The opinion also preserves the important analytical divide between physical and regulatory takings, rejecting strenuous efforts by the Tahoe claimants and their amici to blur the distinction. It limits the reach of the Lucas per se rule to regulations that completely eliminate all value, rejecting the oft-heard argument that Lucas recognizes a constitutional right to build and that regulations can deny all economically viable use even where land retains value. It construes First English narrowly as a remedies case. It defers to the "consensus of the planning community" regarding the importance of moratoria. It weighs concerns about "inefficient and ill-conceived growth" in its consideration of fairness. It recognizes that land-use restrictions, even severe restrictions, may enhance property values and generate a reciprocity of advantage. And unlike several prior takings opinions, which drip with skepticism about government regulation, Tahoe acknowledges the importance of thoughtful, careful planning in protecting our communities from harmful land use.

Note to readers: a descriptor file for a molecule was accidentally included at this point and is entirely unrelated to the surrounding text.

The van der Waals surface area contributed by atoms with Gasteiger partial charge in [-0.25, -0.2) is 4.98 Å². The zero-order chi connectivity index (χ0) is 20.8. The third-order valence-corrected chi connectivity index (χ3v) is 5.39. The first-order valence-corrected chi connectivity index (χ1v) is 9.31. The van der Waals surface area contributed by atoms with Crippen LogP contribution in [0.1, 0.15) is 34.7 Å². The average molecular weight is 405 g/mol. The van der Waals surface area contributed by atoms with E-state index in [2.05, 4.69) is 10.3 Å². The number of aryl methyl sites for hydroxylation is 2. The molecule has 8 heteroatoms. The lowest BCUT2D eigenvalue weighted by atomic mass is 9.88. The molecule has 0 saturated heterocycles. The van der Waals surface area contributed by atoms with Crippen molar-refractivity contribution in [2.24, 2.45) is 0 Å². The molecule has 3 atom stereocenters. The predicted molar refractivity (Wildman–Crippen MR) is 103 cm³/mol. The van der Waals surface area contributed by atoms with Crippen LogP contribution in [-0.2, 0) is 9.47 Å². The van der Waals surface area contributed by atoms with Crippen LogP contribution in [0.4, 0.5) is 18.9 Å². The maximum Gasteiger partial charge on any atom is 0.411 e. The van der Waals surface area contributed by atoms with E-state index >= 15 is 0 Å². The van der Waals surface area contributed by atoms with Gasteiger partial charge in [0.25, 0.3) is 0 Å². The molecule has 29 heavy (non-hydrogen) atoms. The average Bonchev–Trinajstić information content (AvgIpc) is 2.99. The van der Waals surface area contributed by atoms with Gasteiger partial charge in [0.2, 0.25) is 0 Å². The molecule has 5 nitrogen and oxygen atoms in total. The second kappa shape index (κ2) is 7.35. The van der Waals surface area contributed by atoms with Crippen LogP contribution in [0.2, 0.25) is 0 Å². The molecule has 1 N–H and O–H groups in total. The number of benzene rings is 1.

To be sure, the ruling recognizes that unreasonable moratoria are subject to challenge under the multifactor test set forth in Penn Central Transp. Co. v. New York City (U.S. 1978). It also states that, absent special circumstances, moratoria extending beyond one year might warrant careful scrutiny. At the same time, however, the Court acknowledges that several state legislatures have authorized moratoria for up to two years, and it concludes that time limits are best left to legislative bodies, not the judiciary.